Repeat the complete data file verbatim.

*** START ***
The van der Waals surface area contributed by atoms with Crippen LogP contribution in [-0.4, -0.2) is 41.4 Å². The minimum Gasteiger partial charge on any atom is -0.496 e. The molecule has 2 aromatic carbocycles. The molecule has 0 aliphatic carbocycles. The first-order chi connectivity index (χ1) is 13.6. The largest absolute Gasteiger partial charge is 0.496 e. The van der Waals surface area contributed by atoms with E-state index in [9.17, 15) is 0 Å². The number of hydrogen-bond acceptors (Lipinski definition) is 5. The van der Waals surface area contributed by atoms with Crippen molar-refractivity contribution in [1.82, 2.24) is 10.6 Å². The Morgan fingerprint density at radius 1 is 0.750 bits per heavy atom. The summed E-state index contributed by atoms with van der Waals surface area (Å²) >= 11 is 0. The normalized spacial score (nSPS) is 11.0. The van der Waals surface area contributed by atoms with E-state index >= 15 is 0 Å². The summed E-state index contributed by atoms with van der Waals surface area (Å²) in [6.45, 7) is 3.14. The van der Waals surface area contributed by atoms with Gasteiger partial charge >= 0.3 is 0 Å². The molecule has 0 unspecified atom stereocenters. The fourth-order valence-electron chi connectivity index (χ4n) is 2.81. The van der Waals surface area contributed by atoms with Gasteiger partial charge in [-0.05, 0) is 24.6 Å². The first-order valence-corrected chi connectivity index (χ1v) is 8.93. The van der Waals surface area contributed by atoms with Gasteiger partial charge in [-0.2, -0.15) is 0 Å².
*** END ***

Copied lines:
The van der Waals surface area contributed by atoms with Crippen LogP contribution in [-0.4, -0.2) is 41.4 Å². The minimum Gasteiger partial charge on any atom is -0.496 e. The molecule has 2 aromatic carbocycles. The molecule has 0 aliphatic carbocycles. The first-order chi connectivity index (χ1) is 13.6. The largest absolute Gasteiger partial charge is 0.496 e. The van der Waals surface area contributed by atoms with E-state index in [9.17, 15) is 0 Å². The number of hydrogen-bond acceptors (Lipinski definition) is 5. The van der Waals surface area contributed by atoms with Crippen molar-refractivity contribution in [1.82, 2.24) is 10.6 Å². The Morgan fingerprint density at radius 1 is 0.750 bits per heavy atom. The summed E-state index contributed by atoms with van der Waals surface area (Å²) >= 11 is 0. The normalized spacial score (nSPS) is 11.0. The van der Waals surface area contributed by atoms with E-state index >= 15 is 0 Å². The summed E-state index contributed by atoms with van der Waals surface area (Å²) in [6.45, 7) is 3.14. The van der Waals surface area contributed by atoms with Gasteiger partial charge >= 0.3 is 0 Å². The molecule has 0 unspecified atom stereocenters. The fourth-order valence-electron chi connectivity index (χ4n) is 2.81. The van der Waals surface area contributed by atoms with Gasteiger partial charge in [-0.05, 0) is 24.6 Å². The first-order valence-corrected chi connectivity index (χ1v) is 8.93. The van der Waals surface area contributed by atoms with Gasteiger partial charge in [-0.2, -0.15) is 0 Å².